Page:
What is a Charter School?
The NJ DOE describes it well...
"The state’s charter school law was passed to give parents choices for their children's education. The law is intended to:
- Improve student learning and achievement;
- Increase the availability of choice to parents and students when selecting a learning environment;
- Encourage the use of different and innovative learning methods;
- Establish a new system of accountability for schools;
- Make the school the unit for educational improvement"
Charter school initiatives are a national educational movement with full bipartisan support. New Jersey's Republican Governor Chris Christie stated his support for charter schools plainly in March 2010, at the annual conference of the New Jersey Charter Schools Association, where he was the keynote speaker.
See this PDF document to clear up some common myths about charter schools.
Some history and context...
Minnesota passed the first charter school legislation in 1991. Today, in New Jersey, there are a total of 68 approved charter schools in 15 counties - six of which opened in 2009 alone. For the 2008-2009 school year, charter schools served more than 17,000 students - and as of September 2009, that number grew to over 22,000.
Charter schools are independently managed public schools and are open to all students. Charter schools do not charge tuition, and do not use have entrance exams to select pupils. If a charter school is oversubscribed, a lottery is held to choose students, and a waiting list maintained for those children still hoping to get in.
Charter schools are publicly funded. They receive funds based upon the number of students who attend the school. In New Jersey, funding follows the student from the sending district. Traditional school districts in which a charter school is located do not fund students who live in other districts.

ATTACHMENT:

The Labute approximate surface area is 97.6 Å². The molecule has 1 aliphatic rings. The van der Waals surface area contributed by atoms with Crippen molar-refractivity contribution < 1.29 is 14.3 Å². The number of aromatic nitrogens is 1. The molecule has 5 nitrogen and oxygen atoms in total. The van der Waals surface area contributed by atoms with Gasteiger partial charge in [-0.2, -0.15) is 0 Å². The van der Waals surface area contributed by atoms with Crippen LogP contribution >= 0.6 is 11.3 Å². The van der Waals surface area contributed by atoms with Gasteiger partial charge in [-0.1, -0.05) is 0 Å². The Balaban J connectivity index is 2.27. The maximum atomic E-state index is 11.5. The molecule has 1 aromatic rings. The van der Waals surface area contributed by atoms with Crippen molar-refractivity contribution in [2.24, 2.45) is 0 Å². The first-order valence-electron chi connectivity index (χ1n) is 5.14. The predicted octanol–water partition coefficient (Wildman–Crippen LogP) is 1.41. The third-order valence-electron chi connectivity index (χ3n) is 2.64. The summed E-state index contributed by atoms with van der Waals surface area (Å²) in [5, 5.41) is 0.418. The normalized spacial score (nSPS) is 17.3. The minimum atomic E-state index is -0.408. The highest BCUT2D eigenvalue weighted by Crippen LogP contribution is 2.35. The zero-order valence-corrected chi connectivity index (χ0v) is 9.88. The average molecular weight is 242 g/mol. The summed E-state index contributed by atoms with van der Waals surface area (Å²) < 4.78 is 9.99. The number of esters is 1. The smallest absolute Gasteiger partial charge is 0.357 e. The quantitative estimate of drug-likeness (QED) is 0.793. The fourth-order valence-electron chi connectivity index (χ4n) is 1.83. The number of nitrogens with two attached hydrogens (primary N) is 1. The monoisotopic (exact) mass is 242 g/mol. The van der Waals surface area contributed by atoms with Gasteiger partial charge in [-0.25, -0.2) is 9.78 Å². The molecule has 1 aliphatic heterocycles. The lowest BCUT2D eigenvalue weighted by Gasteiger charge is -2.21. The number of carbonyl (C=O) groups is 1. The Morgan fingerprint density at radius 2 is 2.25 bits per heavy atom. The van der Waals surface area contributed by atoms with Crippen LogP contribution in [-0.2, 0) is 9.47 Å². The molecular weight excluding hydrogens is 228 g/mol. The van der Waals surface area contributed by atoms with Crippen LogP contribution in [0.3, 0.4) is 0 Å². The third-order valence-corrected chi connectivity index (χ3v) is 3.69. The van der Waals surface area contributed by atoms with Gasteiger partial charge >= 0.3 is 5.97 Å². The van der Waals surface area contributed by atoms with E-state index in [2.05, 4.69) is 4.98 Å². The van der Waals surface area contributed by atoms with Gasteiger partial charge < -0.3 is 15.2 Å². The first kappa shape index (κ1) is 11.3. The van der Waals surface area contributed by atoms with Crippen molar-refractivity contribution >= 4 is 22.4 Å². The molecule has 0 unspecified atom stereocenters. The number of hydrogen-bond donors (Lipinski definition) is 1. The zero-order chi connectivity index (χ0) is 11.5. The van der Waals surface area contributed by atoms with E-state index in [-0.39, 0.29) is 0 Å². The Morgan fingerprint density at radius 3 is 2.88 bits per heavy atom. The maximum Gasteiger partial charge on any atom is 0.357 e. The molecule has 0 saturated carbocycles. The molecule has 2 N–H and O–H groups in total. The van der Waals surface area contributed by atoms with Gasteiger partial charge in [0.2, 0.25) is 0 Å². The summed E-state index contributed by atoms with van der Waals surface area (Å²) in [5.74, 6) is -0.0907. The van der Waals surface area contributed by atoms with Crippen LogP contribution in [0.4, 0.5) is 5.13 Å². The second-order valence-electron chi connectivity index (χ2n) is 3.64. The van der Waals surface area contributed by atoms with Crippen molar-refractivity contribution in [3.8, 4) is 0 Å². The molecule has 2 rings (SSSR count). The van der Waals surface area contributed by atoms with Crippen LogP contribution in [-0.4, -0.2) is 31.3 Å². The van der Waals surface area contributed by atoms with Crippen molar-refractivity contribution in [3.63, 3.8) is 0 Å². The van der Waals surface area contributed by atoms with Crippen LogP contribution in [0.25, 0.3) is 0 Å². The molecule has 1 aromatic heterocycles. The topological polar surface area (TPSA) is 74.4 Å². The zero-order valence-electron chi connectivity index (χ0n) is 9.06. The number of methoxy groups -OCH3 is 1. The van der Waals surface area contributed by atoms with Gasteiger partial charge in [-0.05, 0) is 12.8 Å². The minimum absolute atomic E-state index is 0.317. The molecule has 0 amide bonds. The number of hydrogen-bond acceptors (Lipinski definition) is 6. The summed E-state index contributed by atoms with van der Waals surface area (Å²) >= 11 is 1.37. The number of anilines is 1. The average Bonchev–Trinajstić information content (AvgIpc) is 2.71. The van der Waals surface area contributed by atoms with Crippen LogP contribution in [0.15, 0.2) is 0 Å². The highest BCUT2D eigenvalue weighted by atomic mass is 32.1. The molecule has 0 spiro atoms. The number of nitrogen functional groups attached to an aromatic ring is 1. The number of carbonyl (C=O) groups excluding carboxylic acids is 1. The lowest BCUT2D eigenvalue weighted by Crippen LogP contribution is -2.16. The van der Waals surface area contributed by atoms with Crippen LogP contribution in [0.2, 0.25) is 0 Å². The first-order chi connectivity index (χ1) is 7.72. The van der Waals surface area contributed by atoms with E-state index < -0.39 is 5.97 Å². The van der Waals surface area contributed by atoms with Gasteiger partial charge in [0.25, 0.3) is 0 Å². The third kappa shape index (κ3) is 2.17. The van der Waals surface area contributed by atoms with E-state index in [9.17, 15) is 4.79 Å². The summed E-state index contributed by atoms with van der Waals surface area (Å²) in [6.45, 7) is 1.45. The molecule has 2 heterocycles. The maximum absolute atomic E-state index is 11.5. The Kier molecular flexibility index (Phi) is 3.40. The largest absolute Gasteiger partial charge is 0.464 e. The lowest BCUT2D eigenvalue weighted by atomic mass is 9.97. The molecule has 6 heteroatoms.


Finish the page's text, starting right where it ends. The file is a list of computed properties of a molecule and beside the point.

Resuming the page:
Although they are public schools, charter schools operate independently from the local boards of education. They are free to select their own educational program, hire teachers, and control their budget.
Charter schools can be organized by parents, teachers, other community organizations or by a combination group.
Charter schools offer a higher level of public school accountability. Unlike other public schools, charter schools exist on a limited term contract and have no guaranteed source of revenue or students. To remain in existence, they must achieve their charters' goals and attract a sufficient number of students.
Charter schools must hire teachers who are fully certified. Charter schools give inspiring, superior teachers the chance to do all they are capable of. Visionary teachers who longed for greater autonomy than their previous teaching positions permitted have developed many charter schools across the nation.
(Primary source: New Jersey Charter School Resource Center)
CHARTER SCHOOL LEGISLATION:
18A:36A-2. Legislative findings and declaration The Legislature finds and declares that the establishment of charter schools as part of this State's program of public education can assist in promoting comprehensive educational reform by providing a mechanism for the implementation of a variety of educational approaches which may not be available in the traditional public school classroom. Specifically, charter schools offer the potential to improve pupil learning; increase for students and parents the educational choices available when selecting the learning environment which they feel will be the most appropriate; encourage the use of different and innovative learning methods; establish a new form of accountability for schools; require the measurement of learning outcomes; make the school the unit for educational improvement; and establish new professional opportunities for teachers. The Legislature further finds that the establishment of a charter school program is in the best interests of the State and it is therefore the public policy of the State to encourage and facilitate the development of charter schools.